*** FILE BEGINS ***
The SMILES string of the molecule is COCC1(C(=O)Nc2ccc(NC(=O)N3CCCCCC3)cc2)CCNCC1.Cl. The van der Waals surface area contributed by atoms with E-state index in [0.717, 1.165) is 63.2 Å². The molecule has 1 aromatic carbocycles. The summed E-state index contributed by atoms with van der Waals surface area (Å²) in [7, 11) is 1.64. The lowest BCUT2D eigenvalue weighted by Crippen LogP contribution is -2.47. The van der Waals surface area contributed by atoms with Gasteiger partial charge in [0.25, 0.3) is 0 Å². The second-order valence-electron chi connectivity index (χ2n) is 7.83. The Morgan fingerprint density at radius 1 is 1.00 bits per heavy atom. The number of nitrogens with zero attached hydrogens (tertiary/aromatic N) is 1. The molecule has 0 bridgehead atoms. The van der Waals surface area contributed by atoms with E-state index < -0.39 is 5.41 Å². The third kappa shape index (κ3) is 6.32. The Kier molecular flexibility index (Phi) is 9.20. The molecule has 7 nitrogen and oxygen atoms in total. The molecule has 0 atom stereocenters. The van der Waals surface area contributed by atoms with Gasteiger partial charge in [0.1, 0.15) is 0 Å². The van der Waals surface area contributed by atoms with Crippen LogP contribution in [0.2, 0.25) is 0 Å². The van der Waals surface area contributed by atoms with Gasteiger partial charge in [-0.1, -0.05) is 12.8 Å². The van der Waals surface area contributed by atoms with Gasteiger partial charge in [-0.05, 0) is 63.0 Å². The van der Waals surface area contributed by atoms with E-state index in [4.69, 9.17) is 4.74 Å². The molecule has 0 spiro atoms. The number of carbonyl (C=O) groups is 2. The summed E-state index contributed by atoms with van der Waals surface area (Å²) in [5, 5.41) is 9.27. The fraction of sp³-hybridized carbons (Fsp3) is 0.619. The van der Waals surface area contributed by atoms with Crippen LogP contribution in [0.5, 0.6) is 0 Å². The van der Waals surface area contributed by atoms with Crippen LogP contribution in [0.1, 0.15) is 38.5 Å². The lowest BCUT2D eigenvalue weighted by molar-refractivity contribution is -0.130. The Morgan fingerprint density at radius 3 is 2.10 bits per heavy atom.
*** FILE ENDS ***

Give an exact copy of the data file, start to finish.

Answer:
The SMILES string of the molecule is COCC1(C(=O)Nc2ccc(NC(=O)N3CCCCCC3)cc2)CCNCC1.Cl. The van der Waals surface area contributed by atoms with E-state index in [0.717, 1.165) is 63.2 Å². The molecule has 1 aromatic carbocycles. The summed E-state index contributed by atoms with van der Waals surface area (Å²) in [7, 11) is 1.64. The lowest BCUT2D eigenvalue weighted by Crippen LogP contribution is -2.47. The van der Waals surface area contributed by atoms with Gasteiger partial charge in [0.25, 0.3) is 0 Å². The second-order valence-electron chi connectivity index (χ2n) is 7.83. The Morgan fingerprint density at radius 1 is 1.00 bits per heavy atom. The number of nitrogens with zero attached hydrogens (tertiary/aromatic N) is 1. The molecule has 0 bridgehead atoms. The van der Waals surface area contributed by atoms with E-state index < -0.39 is 5.41 Å². The third kappa shape index (κ3) is 6.32. The Kier molecular flexibility index (Phi) is 9.20. The molecule has 7 nitrogen and oxygen atoms in total. The molecule has 0 atom stereocenters. The van der Waals surface area contributed by atoms with Gasteiger partial charge in [0.1, 0.15) is 0 Å². The van der Waals surface area contributed by atoms with Crippen LogP contribution in [0.2, 0.25) is 0 Å². The van der Waals surface area contributed by atoms with Gasteiger partial charge in [-0.1, -0.05) is 12.8 Å². The van der Waals surface area contributed by atoms with Gasteiger partial charge in [-0.05, 0) is 63.0 Å². The van der Waals surface area contributed by atoms with E-state index in [4.69, 9.17) is 4.74 Å². The molecule has 0 spiro atoms. The number of carbonyl (C=O) groups is 2. The summed E-state index contributed by atoms with van der Waals surface area (Å²) in [5, 5.41) is 9.27. The fraction of sp³-hybridized carbons (Fsp3) is 0.619. The van der Waals surface area contributed by atoms with Crippen LogP contribution in [0.5, 0.6) is 0 Å². The van der Waals surface area contributed by atoms with Crippen LogP contribution in [0.1, 0.15) is 38.5 Å². The lowest BCUT2D eigenvalue weighted by molar-refractivity contribution is -0.130. The Morgan fingerprint density at radius 3 is 2.10 bits per heavy atom.